O’Brien concluded his session with a suggestion that the PM read the passage about Mabo in his book, to see how it can be used in respect of Asylum Seeker policy.


Anne Summers, author of Damned Whores and God’s Police in 1975, plus seven other books, was next on today’s program. Always generous about other writers’ work, M/s Summers referred her audience to the work of Anna Goldsworthy, and Clare Wright’s new book, The Forgotten Rebels of Eureka, which I bought when I discovered both her own and Kerry O’Brien’s books had quickly sold out of the Festival bookshop. Sharon Kemp interviewed her about her writing and her work in establishing Elsie, the first women’s refuge in Australia.

“Violence to women is men’s inability to accept women as peers,” she said, then spoke of a recently established private refuge in Sydney that was fully booked out three months before it was open. The government is not providing enough refuges for women, and is trading off one set of rights—like paid parental leave—for another.

Speaking of the Government’s poor record for gender equity, she points to a mere 12% of female representation in Parliament, as opposed to Labor’s 42%. “Labor has Affirmative action,” she said, “whereas the Liberals do not. And with fewer women in government,” she added, “it’s likely to remain that way for a generation.”

Anne Summers is a national treasure. She always gives good value, so it was lovely seeing her again at Bendigo. She mentioned another writer—Clementine Ford—who has written about the sexualisation of young women—certainly something worth looking at.

Anna Goldsworthy, John Bell, Clare Wright and Frank Brennan were four more writers whose sessions I would love to have attended. However I found there were difficulties ordering tickets online. Perhaps the system was overloaded. I certainly hope other people did not miss out as I almost did. A helpful librarian from the Bendigo library gave me the phone number of the Capital Theatre where I was able to make telephone bookings for the sessions I did manage to attend.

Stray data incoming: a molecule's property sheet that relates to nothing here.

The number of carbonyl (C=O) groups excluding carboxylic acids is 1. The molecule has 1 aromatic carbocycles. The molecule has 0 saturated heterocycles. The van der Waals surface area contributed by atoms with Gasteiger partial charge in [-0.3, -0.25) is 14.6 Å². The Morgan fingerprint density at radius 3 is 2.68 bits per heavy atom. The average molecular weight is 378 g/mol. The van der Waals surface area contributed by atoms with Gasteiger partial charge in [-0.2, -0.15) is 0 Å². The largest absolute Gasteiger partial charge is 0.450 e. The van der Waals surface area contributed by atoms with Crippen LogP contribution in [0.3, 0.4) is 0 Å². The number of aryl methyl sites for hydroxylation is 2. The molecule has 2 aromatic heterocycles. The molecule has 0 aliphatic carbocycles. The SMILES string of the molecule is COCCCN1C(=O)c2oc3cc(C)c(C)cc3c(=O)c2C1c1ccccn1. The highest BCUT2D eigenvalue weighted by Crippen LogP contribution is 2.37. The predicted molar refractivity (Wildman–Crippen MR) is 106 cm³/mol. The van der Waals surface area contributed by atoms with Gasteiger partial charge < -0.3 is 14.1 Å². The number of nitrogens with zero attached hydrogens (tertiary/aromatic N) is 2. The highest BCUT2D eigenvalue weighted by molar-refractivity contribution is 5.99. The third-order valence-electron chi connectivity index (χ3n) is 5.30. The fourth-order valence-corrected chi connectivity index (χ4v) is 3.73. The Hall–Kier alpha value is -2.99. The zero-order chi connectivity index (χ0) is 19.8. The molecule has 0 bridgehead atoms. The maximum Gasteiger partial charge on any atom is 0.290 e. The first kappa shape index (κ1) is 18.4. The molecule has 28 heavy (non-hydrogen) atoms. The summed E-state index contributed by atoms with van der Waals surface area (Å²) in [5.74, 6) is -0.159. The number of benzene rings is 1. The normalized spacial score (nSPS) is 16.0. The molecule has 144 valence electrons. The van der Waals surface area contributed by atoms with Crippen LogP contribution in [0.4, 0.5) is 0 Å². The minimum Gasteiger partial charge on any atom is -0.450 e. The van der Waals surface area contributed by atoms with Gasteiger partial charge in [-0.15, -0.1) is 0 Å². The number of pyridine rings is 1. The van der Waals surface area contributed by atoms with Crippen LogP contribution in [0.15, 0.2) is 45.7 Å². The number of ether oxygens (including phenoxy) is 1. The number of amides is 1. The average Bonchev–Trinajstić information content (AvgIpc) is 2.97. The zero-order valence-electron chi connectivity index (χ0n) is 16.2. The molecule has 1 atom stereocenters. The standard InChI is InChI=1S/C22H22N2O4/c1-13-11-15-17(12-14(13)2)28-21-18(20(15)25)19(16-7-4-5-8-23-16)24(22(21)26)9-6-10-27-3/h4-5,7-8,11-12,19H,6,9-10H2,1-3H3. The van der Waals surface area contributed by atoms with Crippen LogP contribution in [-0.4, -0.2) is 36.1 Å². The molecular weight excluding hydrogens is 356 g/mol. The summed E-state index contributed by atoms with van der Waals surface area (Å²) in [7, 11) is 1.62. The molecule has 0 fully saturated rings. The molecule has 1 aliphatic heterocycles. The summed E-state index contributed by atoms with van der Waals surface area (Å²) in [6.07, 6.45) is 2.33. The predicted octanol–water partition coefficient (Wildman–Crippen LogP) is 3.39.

For my next blog I will talk about a couple of fringe activities associated with The Bendigo Writers Festival which effectively encouraged people in the community to get writing: the Colab Exhibition,  a collaboration between writers and visual artists, plus the Doomsday Tuna’s Session which inspired this blog. In the meantime let me say, “Well done Bendigo, you’ve excelled yourself!”

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  1. What a great review of the Bendigo Writers Festival.

    Thanks for providing some insight into the sessions that you attended along with setting a vivid the scene of the weekend’s festivities.

    I am glad that our workshop was able to inspire you to keep moving along in your blogging journey and I look forward to any feedback you would be willing to offer in your next blog.

    Stef @ Doomsday Tuna

    • Thank you, Stef, for your kind words, and for your awesome workshop in the Bendigo library Thursday week ago. I’d like to talk about that workshop in my next blog, if you don’t mind.
      Best wishes,

  2. Rod Fyffe

    What a fantastic weekend of brilliant writers, brilliant ideas & cool peopple!

    • It was one of the best—if not the best Writers Festival I’ve attended. Great to see you there, too, Rod.

  3. Of course I wouldn’t mind at all Cheryl. I look forward to reading it.
    Thank you,